inside and outside the family. The impact of this on their
self-esteem can be enormous and will have repercussions in their
schoolwork, peer relationships and may result in aggressive
behaviour or withdrawal.

Hazel Norbury supervises Childline counsellors and has dealt with
many children experiencing difficulties in their stepfamilies. She
emphasises the issue of loss which goes hand in hand with family
disruption and which underpins almost all their calls on the
subject. “Many children develop a special relationship with the
parent they live with,” she explains.

“They keenly feel the loss of this intimacy when a new partner
moves in: there’s a significant change in the family dynamics when
there are three in the household instead of two. It can be hard for
a child when a parent changes because of a new relationship. We get
a lot of calls from children who feel inadequate because someone
else has succeeded in making their parent happy where they have

She cites adolescence as a particularly difficult time for a child
to experience a parent’s re-partnership. At a time when they are
exploring their own sexuality it is hard for them to be confronted
by that of their parents. Problems often show themselves indirectly
in school performance or challenging behaviour and can lead to
depression or stress.

One case involves a 14-year-old boy who, with his younger brother,
was expected to spend every other weekend and some holidays with
his father and stepmother in another part of the country. He did
not want to: he had no friends there and did not get on with his
stepmother but his brother was keen to go and he did not want to
let him down. Childline emphasised the importance of the 14 year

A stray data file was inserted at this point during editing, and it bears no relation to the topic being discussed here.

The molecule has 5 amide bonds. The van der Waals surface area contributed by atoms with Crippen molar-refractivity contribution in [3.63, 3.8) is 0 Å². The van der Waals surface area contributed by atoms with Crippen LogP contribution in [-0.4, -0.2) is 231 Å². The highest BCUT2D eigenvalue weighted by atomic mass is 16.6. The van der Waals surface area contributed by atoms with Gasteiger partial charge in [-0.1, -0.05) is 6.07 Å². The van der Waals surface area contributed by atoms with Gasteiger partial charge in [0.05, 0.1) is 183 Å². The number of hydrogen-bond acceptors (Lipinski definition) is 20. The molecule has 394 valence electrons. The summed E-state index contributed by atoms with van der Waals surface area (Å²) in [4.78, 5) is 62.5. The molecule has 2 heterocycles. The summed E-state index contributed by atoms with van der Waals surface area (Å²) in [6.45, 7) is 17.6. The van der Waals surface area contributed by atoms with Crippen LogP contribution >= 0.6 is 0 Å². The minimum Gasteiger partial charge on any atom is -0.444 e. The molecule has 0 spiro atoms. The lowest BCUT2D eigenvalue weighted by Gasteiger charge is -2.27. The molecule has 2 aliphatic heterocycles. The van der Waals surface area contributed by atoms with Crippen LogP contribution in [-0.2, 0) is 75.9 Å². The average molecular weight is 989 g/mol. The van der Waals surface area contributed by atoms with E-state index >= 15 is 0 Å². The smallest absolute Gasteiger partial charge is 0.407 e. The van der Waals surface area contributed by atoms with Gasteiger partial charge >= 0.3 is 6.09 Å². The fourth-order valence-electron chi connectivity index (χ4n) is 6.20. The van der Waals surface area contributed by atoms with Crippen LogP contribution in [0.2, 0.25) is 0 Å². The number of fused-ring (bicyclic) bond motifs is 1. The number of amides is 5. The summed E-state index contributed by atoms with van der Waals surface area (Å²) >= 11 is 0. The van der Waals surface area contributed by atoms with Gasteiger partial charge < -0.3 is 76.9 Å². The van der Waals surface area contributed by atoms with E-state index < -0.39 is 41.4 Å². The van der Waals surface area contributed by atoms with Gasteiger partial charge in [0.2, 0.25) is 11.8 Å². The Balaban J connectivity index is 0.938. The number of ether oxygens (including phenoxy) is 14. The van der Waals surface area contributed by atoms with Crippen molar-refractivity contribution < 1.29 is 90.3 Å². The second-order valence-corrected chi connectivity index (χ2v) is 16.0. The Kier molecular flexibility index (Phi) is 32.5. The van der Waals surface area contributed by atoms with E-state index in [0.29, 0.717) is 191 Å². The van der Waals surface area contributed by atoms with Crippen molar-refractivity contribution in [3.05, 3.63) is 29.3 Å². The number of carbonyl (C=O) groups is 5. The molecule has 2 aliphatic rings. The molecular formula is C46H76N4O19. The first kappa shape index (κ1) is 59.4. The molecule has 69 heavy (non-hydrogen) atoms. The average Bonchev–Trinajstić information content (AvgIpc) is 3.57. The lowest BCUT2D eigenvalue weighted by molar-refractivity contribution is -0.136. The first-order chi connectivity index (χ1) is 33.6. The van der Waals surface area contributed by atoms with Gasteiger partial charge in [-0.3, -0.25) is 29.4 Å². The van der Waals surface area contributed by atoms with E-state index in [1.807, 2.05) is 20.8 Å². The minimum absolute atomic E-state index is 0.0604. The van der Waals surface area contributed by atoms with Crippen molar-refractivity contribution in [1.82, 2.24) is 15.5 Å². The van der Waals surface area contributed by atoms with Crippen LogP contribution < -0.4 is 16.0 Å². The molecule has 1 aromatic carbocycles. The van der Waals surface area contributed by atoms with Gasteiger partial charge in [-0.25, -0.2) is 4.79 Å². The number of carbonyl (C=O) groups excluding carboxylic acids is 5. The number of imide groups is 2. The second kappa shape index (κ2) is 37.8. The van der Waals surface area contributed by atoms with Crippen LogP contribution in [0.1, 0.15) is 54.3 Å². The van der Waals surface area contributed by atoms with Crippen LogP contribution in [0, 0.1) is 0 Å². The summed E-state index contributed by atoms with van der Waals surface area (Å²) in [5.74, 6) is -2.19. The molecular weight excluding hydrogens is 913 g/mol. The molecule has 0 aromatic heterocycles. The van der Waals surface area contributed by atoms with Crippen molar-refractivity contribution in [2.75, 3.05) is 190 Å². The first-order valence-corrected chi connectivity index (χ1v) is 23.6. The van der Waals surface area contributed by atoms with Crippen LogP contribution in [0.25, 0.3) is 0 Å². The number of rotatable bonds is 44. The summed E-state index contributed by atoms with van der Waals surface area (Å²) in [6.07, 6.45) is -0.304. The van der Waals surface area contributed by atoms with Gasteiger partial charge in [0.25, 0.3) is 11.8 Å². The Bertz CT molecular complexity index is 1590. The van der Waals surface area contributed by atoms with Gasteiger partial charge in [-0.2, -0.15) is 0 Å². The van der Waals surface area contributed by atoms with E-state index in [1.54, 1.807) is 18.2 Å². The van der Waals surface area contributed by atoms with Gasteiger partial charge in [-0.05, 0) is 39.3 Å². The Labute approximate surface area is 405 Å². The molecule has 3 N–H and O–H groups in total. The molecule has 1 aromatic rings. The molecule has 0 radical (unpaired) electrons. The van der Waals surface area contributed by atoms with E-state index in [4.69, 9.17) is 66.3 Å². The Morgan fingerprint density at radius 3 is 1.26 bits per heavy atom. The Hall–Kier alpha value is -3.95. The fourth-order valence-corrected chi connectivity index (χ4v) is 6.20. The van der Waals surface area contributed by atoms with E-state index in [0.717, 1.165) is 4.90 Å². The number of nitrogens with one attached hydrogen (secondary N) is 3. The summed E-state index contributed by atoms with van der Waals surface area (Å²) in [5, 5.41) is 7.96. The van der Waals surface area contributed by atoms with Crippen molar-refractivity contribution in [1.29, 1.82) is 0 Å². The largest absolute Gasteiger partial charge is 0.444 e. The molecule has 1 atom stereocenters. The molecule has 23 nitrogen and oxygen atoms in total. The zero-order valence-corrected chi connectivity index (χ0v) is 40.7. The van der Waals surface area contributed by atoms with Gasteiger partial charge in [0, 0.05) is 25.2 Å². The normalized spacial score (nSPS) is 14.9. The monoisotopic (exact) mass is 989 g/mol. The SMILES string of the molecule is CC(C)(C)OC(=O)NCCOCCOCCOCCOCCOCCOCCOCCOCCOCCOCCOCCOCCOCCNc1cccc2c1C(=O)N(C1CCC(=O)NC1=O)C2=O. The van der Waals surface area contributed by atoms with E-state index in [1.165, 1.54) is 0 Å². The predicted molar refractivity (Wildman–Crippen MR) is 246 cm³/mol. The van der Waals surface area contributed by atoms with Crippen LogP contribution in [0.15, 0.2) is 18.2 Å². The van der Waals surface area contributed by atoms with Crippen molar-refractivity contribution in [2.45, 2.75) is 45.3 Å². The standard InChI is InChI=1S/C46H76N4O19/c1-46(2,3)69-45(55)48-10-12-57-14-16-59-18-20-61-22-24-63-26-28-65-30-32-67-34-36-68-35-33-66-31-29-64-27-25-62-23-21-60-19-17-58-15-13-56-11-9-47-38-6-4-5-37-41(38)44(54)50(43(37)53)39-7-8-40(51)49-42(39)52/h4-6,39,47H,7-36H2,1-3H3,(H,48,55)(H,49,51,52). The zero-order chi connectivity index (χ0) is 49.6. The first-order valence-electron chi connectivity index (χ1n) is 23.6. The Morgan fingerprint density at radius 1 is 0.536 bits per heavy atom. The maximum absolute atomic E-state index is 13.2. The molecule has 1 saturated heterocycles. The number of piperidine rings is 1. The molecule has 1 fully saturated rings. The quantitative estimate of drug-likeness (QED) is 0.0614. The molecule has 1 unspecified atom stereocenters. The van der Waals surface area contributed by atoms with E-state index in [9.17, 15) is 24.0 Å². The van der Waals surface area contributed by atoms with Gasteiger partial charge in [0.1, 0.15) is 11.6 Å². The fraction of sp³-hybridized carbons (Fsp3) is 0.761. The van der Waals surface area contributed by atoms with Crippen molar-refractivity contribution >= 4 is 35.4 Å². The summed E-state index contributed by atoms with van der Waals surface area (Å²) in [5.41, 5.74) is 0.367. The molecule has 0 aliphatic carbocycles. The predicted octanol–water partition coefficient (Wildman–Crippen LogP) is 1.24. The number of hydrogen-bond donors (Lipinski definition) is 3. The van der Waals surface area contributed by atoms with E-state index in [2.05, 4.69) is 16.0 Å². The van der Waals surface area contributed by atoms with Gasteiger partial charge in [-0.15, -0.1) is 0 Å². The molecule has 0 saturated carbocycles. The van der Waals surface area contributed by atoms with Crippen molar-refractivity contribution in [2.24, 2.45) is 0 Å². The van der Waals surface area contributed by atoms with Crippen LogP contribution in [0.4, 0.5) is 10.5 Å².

old’s wishes and feelings. They organised a meeting between him and
his mother, who had not realised how he felt. Once they had
discussed it openly they were able to make compromises. “If we can
help the child talk to the parent this is the first important step
in resolving the situation.”

For some children the problems are repeated when a step-parent
relationship breaks down. “Once a family has been in a stepfamily
it is more likely to separate and reform again,” says Secrett. Then
there are repeated losses of step-parents and extended
stepfamilies, possibly homes and schools as well. “Some will learn
from their experiences, using the same coping strategies at each
change,” he says. “But this will inevitably reduce the child’s
ability to emotionally invest in a new step-parent.”

Emotional difficulties

Children need to feel listened to, and have their feelings
acknowledged. Parents might be caught in their own emotional and
practical difficulties and be unable to prioritise the needs of
their child. They may ask the child about the other’s new partner,
or expect them to take sides, which compromises their loyalty.

There can be benefits for children in seeing their parents in
happier relationships. One is the lesson that good outcomes
sometimes emerge from a time of upheaval. A stepfamily introduces a
range of new people into the child’s life from the new extended
family, and over time step-relationships can and often do grow into
loving, supportive and enduring additions to a child’s world.

– See Children’s Views of their Changing Families, J Dunn,
K Deater-Deckard, Joseph Rowntree Foundation, 2001